Tourneur's Mysterious Western

Canyon Passage was never the film synonymous with its director Jacques Tourneur, who was more widely recognized for his horror and film noir (i.e. Cat People). Film critic Chris Fujiwara discusses his view that all of Tourneur’s films were interesting, but that he was often overlooked as a French director, particularly in an American-centric genre:

The history of how Tourneur was appreciated is a little particular.


A lot of the Hollywood directors were championed by writers like Manny Farber and later by Andrew Sarris, so that’s how people like Don Siegel, Samuel Fuller, Anthony Mann, all of these directors were discovered and pretty much established as auteurs, not just in France, which had made the initial discovery, but also in the United States and in the UK.


That had happened by the sixties, but Tourneur had been somewhat passed by, even a little bit in France although by the late sixties, thanks in part to Pierre Rissient and other people, Serge Daney, Tourneur was beginning to be better known and people were starting to write about him.


Even in the nineties, Tourneur was not a forgotten figure but a somewhat neglected one. There was a retrospective of Tourneur at the Edinburgh Film Festival in the 1970s, I think 1975, there was a short book published in connection with that. There was some awareness of Tourneur but, as I said, there hadn’t been a real book in English. So I thought, this is an interesting thing, I would like to work on this. I originally thought that I would put it in the context of other European directors who were working in the United States in the so-called classical period of Hollywood cinema, Fritz Lang, Jean Renoir. But then I decided to do just Tourneur and I’m glad I did.

On Canyon Passage, Fujiwara says, “I value his westerns very much, Canyon Passage is one of his masterpieces.”

Full interview available here

One of Canyon Passage's international posters

While Canyon Passage, a story of the Oregon frontier, is a Western, it stands out from traditional films of the genre both narratively and aesthetically, as Michael Barrett explains:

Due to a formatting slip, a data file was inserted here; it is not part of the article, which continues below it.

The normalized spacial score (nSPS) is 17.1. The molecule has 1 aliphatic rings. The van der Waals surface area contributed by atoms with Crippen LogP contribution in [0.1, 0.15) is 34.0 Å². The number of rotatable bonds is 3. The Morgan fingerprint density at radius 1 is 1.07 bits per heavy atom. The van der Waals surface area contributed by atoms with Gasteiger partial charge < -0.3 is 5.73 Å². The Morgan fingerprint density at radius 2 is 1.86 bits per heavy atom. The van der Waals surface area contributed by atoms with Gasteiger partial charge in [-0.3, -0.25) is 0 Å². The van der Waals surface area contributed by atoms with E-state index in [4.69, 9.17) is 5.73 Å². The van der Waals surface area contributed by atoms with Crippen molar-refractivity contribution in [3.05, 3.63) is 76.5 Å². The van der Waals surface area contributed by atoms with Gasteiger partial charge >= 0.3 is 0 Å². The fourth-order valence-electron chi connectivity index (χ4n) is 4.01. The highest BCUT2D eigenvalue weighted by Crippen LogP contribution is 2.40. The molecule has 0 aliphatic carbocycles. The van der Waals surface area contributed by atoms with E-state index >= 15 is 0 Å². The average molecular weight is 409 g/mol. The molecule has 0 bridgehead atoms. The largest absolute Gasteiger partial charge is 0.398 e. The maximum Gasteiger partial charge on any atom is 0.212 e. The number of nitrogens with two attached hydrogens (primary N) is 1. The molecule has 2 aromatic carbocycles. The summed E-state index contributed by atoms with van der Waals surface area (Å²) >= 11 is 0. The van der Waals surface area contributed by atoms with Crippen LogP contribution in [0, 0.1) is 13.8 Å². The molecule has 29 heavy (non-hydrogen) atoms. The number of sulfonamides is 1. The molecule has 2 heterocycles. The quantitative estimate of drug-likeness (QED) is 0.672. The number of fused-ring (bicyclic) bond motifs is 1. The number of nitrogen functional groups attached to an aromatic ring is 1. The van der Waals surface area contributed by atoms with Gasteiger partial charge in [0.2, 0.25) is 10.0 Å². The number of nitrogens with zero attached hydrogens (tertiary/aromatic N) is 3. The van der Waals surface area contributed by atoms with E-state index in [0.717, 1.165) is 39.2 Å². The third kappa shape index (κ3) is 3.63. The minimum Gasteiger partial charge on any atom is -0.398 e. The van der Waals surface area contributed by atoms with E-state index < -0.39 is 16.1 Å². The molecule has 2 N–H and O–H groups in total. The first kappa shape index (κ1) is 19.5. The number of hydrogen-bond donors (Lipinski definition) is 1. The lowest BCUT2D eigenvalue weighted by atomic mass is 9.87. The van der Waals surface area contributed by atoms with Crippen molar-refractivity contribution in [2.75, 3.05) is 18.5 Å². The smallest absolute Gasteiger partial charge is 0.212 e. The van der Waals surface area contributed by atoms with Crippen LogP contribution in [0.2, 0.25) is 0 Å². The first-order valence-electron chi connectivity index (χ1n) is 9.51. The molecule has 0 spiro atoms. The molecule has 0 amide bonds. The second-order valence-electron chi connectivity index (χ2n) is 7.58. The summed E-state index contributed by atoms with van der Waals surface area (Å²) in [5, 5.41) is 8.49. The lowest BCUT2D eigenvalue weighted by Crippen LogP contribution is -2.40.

In theory, the film’s a western. In practice, it feels more like Americana, as founded on a subtle, incidental, expansive script by Ernest Pascal from Ernest Haycox’s novel. Not much happens for most of the movie except the image of a small community peopled by many figures who enter and exit the frame and the narrative in a complex web of relations, uttering philosophical remarks like “The illusion of peace is upon it” (George) and “A man can choose his own gods” (Logan). All this to-ing and fro-ing is shot by Edward Cronjager in Technicolor arrangements that show off Tourneur’s often stunning pictorialism. If we’re not staring at vistas of mountains, lakes, and forest, we’re luxuriating in interiors of many colors, tones, and textures.


In his introduction to Chris Fujiwara’s Jacques Tourneur: The Cinema of Nightfall (1998), Martin Scorcese says Canyon Passage is very special to him, “one of the most mysterious and exquisite examples of the western genre ever made”. Fujiwara calls it “another of Tourneur’s neglected masterpieces and one of the greatest westerns”. Scorcese points out that the film has no plains or deserts, and Fujiwara that it conforms to none of the standard western models: revenge story, journey story, outlaw story, cavalry story, “nor primarily a story in which the hero tames the town or accomplishes some difficult feat”.